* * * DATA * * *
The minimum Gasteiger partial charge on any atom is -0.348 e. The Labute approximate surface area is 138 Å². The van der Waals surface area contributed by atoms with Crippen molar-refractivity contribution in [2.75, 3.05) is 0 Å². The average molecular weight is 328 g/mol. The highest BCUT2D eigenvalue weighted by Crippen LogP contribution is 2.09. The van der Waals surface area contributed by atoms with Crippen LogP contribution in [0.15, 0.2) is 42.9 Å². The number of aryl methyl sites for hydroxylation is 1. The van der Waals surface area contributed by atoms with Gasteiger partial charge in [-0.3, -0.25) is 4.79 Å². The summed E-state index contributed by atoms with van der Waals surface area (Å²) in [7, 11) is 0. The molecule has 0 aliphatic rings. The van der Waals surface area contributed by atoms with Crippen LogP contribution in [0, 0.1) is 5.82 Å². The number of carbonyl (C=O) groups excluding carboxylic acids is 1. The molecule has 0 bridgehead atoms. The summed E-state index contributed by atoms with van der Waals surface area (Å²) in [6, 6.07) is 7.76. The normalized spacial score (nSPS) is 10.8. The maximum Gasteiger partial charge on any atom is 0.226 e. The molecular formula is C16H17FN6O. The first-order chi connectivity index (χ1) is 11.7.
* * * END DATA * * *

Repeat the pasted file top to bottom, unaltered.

The minimum Gasteiger partial charge on any atom is -0.348 e. The Labute approximate surface area is 138 Å². The van der Waals surface area contributed by atoms with Crippen molar-refractivity contribution in [2.75, 3.05) is 0 Å². The average molecular weight is 328 g/mol. The highest BCUT2D eigenvalue weighted by Crippen LogP contribution is 2.09. The van der Waals surface area contributed by atoms with Crippen LogP contribution in [0.15, 0.2) is 42.9 Å². The number of aryl methyl sites for hydroxylation is 1. The van der Waals surface area contributed by atoms with Gasteiger partial charge in [-0.3, -0.25) is 4.79 Å². The summed E-state index contributed by atoms with van der Waals surface area (Å²) in [7, 11) is 0. The molecule has 0 aliphatic rings. The van der Waals surface area contributed by atoms with Crippen LogP contribution in [0, 0.1) is 5.82 Å². The number of carbonyl (C=O) groups excluding carboxylic acids is 1. The molecule has 0 bridgehead atoms. The summed E-state index contributed by atoms with van der Waals surface area (Å²) in [6, 6.07) is 7.76. The normalized spacial score (nSPS) is 10.8. The maximum Gasteiger partial charge on any atom is 0.226 e. The molecular formula is C16H17FN6O. The first-order chi connectivity index (χ1) is 11.7.